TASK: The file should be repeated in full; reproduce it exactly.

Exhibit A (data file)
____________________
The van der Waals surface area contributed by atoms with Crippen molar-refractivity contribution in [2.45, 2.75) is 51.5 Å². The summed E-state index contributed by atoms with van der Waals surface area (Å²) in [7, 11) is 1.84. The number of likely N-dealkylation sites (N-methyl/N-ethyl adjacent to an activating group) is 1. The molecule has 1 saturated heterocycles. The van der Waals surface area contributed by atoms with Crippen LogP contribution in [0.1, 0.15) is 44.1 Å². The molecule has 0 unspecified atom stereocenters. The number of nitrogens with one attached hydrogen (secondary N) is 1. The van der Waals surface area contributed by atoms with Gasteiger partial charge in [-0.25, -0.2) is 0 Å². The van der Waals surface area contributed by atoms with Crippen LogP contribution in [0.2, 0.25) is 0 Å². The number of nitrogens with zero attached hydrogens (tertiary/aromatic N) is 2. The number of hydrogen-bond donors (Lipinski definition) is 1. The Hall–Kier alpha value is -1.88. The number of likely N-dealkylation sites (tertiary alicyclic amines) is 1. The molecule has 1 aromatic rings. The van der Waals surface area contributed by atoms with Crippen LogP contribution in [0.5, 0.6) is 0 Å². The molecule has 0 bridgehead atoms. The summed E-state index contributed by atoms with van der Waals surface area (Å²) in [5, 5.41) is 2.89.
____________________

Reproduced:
The van der Waals surface area contributed by atoms with Crippen molar-refractivity contribution in [2.45, 2.75) is 51.5 Å². The summed E-state index contributed by atoms with van der Waals surface area (Å²) in [7, 11) is 1.84. The number of likely N-dealkylation sites (N-methyl/N-ethyl adjacent to an activating group) is 1. The molecule has 1 saturated heterocycles. The van der Waals surface area contributed by atoms with Crippen LogP contribution in [0.1, 0.15) is 44.1 Å². The molecule has 0 unspecified atom stereocenters. The number of nitrogens with one attached hydrogen (secondary N) is 1. The van der Waals surface area contributed by atoms with Gasteiger partial charge in [-0.25, -0.2) is 0 Å². The van der Waals surface area contributed by atoms with Crippen LogP contribution in [0.2, 0.25) is 0 Å². The number of nitrogens with zero attached hydrogens (tertiary/aromatic N) is 2. The number of hydrogen-bond donors (Lipinski definition) is 1. The Hall–Kier alpha value is -1.88. The number of likely N-dealkylation sites (tertiary alicyclic amines) is 1. The molecule has 1 aromatic rings. The van der Waals surface area contributed by atoms with Crippen LogP contribution in [0.5, 0.6) is 0 Å². The molecule has 0 bridgehead atoms. The summed E-state index contributed by atoms with van der Waals surface area (Å²) in [5, 5.41) is 2.89.